|ID 5, 2013|
This seems to fly in the face of the prevailing fashion of art photographs. They have been steadily growing in scale to conform to this idea that a photograph is more likely to be read as an art object if it large.
As the American art theorist Michael Fried has observed, this burgeoning scale has allowed the photographic image to be constructed – and read – like a painting; it’s absorptive, immersive and can accommodate details that prolong the act of looking.
Yet there is something painterly about this series; it is a visceral and abstract act of documentation driven by capturing the sensual details of the setting; the warm light, the textures of the plants. In some instances you are fleetingly rooted in the middle of a field of flowers.
This picturesque and pleasing veneer conceals, and is motivated by, an unusual political statement; an effort to reverse, invert the use of the ID-2 Polaroid camera and vintage film from the apartheid era.
The technology of this camera and film was developed to enable black people to be photographed – early colour film was only engineered to ably capture white skin. This actuality is illustrated via a display of test images of “Shirley”, a female model deemed to possess the ideal shade of whiteness upon which to identify the perfect amount of light needed to illuminate the body/subject.
The exhibition is peppered with a number of historical artefacts pertaining to the history that informs their project, establishing the gallery as a pseudo-museum space, while blurring the boundary between art object and historical document – it’s easy to mistake one for the other in this context.
|Strip Test 4, 2012|
The display of test shots of Shirley establishes the inherent bias built into photography; the way in which the technology ensured that black subjects were rendered invisible. The twosome present their own “strip tests” with black subjects. A black woman with white paint on her face and wearing a white towel is further “whitened” on a strip test; so, even though she appears to be trying to appear white, she is further “erased”.
Making the gradation of light visible in these images, the duo draw our attention to the constructedness of image-production, the unseen technological laws of light that predetermine not only how a subject is read but how this impacts on how they might view themselves.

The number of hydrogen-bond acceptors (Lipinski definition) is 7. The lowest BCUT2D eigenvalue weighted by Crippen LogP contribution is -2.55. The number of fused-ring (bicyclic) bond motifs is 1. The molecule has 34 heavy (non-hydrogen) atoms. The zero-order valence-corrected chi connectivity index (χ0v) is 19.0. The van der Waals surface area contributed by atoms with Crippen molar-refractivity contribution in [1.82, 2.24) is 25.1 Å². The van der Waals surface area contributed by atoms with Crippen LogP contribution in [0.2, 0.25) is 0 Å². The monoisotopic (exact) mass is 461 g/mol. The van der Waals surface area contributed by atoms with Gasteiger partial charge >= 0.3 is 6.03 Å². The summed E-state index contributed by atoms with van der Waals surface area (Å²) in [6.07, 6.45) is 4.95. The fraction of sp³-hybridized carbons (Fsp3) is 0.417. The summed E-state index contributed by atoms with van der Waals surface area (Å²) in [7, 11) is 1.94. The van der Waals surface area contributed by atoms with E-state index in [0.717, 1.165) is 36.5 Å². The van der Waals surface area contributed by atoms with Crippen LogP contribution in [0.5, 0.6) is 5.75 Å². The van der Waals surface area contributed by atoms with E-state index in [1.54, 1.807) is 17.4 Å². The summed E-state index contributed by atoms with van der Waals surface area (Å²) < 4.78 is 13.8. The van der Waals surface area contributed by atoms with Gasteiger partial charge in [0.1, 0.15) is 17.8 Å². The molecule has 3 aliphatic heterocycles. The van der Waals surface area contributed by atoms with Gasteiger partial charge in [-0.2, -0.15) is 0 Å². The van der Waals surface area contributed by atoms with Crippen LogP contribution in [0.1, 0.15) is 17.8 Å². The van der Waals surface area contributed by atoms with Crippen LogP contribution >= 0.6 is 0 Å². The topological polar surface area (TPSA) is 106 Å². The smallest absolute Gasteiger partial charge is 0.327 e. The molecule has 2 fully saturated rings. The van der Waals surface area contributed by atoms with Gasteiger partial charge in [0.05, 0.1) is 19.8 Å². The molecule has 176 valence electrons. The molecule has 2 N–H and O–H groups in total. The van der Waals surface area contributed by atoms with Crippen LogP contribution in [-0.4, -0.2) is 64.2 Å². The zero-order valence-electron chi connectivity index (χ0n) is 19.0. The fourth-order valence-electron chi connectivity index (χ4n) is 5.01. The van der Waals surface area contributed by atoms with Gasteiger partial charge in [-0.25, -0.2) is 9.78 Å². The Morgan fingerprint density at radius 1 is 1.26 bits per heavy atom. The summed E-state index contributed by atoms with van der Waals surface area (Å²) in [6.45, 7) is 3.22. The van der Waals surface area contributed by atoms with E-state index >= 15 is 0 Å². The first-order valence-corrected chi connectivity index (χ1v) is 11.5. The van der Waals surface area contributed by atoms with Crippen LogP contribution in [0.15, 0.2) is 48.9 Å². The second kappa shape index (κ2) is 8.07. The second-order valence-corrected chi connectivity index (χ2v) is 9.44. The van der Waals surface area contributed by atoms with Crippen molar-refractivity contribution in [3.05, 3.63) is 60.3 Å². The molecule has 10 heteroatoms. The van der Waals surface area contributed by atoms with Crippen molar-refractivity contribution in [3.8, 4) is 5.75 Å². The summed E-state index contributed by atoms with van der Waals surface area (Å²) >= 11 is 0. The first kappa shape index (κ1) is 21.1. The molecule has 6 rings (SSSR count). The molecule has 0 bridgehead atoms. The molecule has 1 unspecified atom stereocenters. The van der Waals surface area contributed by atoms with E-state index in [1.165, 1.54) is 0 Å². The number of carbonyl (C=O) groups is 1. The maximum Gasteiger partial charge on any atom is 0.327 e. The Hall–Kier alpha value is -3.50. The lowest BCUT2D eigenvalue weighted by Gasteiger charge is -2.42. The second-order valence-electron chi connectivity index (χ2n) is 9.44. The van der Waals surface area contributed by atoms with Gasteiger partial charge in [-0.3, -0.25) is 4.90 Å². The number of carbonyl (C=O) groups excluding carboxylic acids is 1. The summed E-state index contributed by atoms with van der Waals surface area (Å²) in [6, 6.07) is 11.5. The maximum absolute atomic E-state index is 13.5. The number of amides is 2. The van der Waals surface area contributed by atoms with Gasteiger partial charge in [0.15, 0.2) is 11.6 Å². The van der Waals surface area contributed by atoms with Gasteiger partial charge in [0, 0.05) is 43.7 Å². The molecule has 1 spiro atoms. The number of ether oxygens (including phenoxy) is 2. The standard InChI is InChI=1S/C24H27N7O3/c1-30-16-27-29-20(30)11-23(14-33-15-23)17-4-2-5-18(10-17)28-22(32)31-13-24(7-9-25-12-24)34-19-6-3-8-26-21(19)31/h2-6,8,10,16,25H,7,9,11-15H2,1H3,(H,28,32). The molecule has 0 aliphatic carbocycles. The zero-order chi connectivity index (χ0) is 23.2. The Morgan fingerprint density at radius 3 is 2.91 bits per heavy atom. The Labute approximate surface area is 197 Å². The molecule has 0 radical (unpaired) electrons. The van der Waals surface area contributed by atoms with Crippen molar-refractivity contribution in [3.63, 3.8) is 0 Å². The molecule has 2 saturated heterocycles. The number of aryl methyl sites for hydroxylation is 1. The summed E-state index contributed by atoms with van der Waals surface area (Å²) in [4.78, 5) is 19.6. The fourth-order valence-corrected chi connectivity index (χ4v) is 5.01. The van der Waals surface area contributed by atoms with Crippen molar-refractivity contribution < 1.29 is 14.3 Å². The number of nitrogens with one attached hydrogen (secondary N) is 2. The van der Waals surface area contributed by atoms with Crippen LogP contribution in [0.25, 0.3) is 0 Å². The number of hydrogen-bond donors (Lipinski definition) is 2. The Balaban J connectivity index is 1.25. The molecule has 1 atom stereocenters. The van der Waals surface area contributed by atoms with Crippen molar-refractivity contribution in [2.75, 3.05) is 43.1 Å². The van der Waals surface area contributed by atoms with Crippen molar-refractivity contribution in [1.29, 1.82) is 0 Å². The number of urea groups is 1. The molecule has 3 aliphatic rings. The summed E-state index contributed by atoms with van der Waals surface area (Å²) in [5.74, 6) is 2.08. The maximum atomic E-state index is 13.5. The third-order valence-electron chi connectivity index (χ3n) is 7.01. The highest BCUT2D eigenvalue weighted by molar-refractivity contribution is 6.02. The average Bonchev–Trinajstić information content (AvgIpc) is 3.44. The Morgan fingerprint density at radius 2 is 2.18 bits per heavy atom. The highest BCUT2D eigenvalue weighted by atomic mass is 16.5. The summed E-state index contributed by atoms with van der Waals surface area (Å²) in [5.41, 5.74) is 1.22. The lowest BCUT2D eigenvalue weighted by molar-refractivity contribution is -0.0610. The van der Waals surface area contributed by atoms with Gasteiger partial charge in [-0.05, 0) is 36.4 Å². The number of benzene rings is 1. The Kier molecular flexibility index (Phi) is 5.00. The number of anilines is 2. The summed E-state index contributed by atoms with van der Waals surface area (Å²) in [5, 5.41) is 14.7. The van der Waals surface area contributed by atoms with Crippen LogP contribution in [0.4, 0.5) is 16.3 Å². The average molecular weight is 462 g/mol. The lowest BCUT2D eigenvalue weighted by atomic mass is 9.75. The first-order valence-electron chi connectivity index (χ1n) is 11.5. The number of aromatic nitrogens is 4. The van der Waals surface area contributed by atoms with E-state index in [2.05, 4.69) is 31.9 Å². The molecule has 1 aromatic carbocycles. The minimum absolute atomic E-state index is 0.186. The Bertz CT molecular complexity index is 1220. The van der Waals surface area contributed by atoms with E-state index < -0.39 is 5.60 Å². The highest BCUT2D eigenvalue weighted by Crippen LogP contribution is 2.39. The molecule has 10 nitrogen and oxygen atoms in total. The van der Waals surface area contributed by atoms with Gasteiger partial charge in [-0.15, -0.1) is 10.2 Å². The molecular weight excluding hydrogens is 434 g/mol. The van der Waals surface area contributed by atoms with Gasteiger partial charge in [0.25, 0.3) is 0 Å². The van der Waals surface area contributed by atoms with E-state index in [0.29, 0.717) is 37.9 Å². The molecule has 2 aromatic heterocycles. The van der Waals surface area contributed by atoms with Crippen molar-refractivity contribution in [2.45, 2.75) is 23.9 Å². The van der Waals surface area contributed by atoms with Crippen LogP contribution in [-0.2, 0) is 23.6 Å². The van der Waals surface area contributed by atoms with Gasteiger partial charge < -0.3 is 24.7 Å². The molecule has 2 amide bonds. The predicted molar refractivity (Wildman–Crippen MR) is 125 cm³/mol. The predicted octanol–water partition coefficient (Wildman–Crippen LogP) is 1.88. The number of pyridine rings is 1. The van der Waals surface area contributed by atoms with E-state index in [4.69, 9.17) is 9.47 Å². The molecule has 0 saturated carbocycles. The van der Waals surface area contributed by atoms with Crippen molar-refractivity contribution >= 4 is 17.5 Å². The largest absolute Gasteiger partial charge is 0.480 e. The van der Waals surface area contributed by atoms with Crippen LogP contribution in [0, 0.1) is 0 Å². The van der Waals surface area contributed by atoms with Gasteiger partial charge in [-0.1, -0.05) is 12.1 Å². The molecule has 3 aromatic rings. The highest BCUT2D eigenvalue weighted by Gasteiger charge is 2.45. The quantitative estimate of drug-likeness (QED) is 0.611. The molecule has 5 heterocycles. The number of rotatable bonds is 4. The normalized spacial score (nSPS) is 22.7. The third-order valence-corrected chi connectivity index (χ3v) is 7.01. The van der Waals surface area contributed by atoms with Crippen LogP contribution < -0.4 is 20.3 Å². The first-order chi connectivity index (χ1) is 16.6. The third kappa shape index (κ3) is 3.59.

Interestingly, when a better technology was developed to capture black subjects, the apartheid state was keen to harness it for the production of passbooks. In this way, the invisibility of black subjects was overturned only in an effort to catalogue and control them. Put plainly; this positive development was used by the South African government towards a sinister end. In typical fashion this transpired via a cloak-and-dagger scheme, in which the American manufacturers of Polaroid where revealed to be both co-conspirators and, eventually, strong detractors against the apartheid state.
Broomberg and Chanarin’s interest and emphasis on the inbuilt bias of dated photographic instruments directs our attention to the complicity that is forced upon its users, regardless of their point of view.
This puts a different spin on the lomography craze, the recent popularity among amateurs to collect and shoot with old analogue cameras. The duo seem to warn against a kind of thoughtless nostalgia for the old; these artefacts (as do all) come with intangible baggage, though in their own reappropriation of the medium, they are seeking out a way of overcoming it.
On a metaphorical level, the duo are quite obviously tackling the nature of racism; this inbuilt feature, a warped lens that perceives reality. As white South Africans they could be confronting their own unwitting complicity while trying to overturn it. Acknowledging that the “photographic eye” is inherently twisted is the first step.
The Polaroid series is an effort to unwrite a history and transcend the racism built into the|technology. In taking the snapshots of the Karoo with this twisted technology they challenge all the rules for its use; they don’t obey the recommended distance, or use “the booster” – the modification that allowed for extra light to capture the black subject. Most importantly, they refuse to apply it to black subjects. Is this a cop-out, in the sense that they aren’t overwriting the history but avoiding it, in a sort of trite and sentimental journey to meditate on the South African landscape? Can absolution and recovery be found in the land, which is not a depoliticised subject either?
Ultimately, perhaps the duo acknowledge that they - as white photographers - cannot “recover” black subjects from the grip of apartheid era-style representation. In doing so they may implicate themselves, as so many of their contemporaries – Pieter Hugo, Guy Tillim – have done. White African photographers’s work is inherently read in a particular way; the photographic eye is perceived to be overwritten by a biological and ideological one, determined by race, racism. So in a way it isn’t just the flaws in technology they must challenge.
Broomberg and Chanarin attempt to turn the lens inwards with an intimate and personal exploration of a natural world. It is their own release that they seek, their own identity they wish to overcome, all the while with an awareness that this can never be realised.- published in The Sunday Independent, February 03, 2013
- The Details of a Dark Horse in Low Light shows at the Goodman Gallery in Johannesburg until February 16.